Firearms Survival Tactical

.45 ACP vs .357 Magnum

There is much to be said for the effectiveness of both the .357 magnum and the .45 ACP. While the .357 has served lawmen and handgun hunters in countless encounters with two-legged and four-legged targets, the .45 ACP has served U.S. soldiers through four wars and numerous armed conflicts. Both cartridges are iconic, American-made, time-tested and useful. The question becomes, is one superior to the other? If so, which one?

.45 ACP

Designed by the legendary firearms engineer John Browning, in 1905, the .45 ACP was created in efforts to put a powerful, man-stopping round in the hands of U.S. soldiers on the frontline. The notion of large, slow-moving bullets being more effective than faster, high-velocity bullets is precisely why the cartridge came to be. The .45 ACP, 230-grain bullet was even used in the Thompson submachine gun, as the cartridge permitted the friction-delayed blowback action required to get the job done.

The .45 ACP produces moderate recoil and as a result is easy to handle. The large bullet makes for excellent one-shot stopping power. The .45 ACP works well in semi-automatic pistols, and its large diameter creates greater wound channels. The slightly smaller grained .45 ACP bullets are also something to be reckoned with. A 185-grain .45 ACP round travels at 1,150 feet per second, carrying 543 foot-pounds of force. Up close in a self-defense situation, the round is devastating. On the other hand, while this ammunition is easy to find, it tends to be rather expensive. The size of the .45 ACP also limits the carrying capacity of the round in a single-stack magazine.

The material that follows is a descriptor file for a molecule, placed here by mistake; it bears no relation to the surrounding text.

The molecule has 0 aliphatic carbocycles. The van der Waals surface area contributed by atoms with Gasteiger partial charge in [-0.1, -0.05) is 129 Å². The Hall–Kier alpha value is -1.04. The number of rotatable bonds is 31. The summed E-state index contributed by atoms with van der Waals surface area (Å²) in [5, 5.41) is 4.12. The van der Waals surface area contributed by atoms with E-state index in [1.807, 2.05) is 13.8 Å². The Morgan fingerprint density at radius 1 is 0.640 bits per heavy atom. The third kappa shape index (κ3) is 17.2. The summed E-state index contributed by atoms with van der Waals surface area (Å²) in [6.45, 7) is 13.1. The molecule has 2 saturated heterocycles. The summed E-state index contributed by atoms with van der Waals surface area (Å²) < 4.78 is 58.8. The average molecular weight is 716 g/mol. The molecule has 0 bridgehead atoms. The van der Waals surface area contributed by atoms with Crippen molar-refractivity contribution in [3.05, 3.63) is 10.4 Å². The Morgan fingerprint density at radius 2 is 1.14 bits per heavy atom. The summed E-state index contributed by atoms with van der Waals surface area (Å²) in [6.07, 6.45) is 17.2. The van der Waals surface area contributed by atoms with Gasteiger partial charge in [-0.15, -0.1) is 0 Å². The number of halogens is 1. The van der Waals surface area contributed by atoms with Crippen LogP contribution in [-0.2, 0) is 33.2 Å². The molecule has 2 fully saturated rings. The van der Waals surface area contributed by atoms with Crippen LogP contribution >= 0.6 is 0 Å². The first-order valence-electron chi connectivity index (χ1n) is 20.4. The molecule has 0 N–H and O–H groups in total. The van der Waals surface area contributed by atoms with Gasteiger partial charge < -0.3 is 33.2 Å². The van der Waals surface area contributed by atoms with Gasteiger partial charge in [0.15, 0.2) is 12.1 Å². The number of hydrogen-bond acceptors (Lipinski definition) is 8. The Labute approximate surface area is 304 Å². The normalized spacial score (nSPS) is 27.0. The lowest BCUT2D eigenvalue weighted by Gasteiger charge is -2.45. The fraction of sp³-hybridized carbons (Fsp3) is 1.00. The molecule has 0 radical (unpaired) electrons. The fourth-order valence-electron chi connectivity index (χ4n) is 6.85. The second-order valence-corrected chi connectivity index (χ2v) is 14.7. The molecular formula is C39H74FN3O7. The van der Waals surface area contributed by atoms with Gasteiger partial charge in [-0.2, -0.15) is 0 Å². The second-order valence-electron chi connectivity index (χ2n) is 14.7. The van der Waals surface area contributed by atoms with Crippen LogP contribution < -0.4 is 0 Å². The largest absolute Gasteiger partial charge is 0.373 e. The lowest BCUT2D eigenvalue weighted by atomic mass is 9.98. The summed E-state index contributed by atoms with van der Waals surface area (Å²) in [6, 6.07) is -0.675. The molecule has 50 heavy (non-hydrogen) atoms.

.357 Magnum

Created in the 1930s, the .357 Magnum was designed as the lawman’s answer to automobiles and early bulletproof vests being used by bootleggers and gangsters of the era. The .38 Super Automatics weren’t getting the job done, and the boys in blue needed something with a little more punch to it. While the cartridge’s early stages of design are accredited to a man named Elmer Kieth, it was Smith and Wesson who really put the .357 Magnum on the map. The company’s goal was to assert themselves as the premier armament providers for U.S. law enforcement agencies.

In comparison to larger revolver-based magnums, the .357 Magnum has less energy behind it, however it’s smaller size and high velocity load results in excellent penetration. It is an accurate round that is sometimes used to take down medium-sized game such as deer. When you do the math, a 125-grain, .357 Magnum hollow point traveling at 1,600 feet per second, delivers 711 foot-pounds of force. That’s some pretty serious medicine. Revolvers that are chambered in .357 Magnum are also capable of firing the .38 Special round, which makes for cheaper plinking and permits more trigger time for the average novice shooter.

Some drawbacks of the .357 Magnum are heavy recoil, heavy muzzle blast, and low carrying capacity of the (mostly) revolver-based platform.


As with any cartridge debate, there are bound to be die-hard supporters and fanboys who simply swear by their bullet of choice. With regard to this face off, the .45 ACP vs. the .357 Magnum, both cartridges are winners, hands down. If you’re looking for versatility and a budget-savvy round, the .357 Magnum is the way to go. In long-barreled revolvers it can be effective as a hunting round and a self-defense load. But if you are prepping for a defensive standoff in a survival situation, the .45 ACP would be the better choice. Its man-stopping power, slightly larger magazine capacity (in comparison to most .357 revolvers) and battle-tested capabilities make it a go-to.

From the perspective of a target, the difference between the two calibers can be summed up in β€œold-timer speak.” Would you rather be hit by a motorcycle going 100mph, or a semi-truck going 65mph? The end result will be relatively similar, in different ways.

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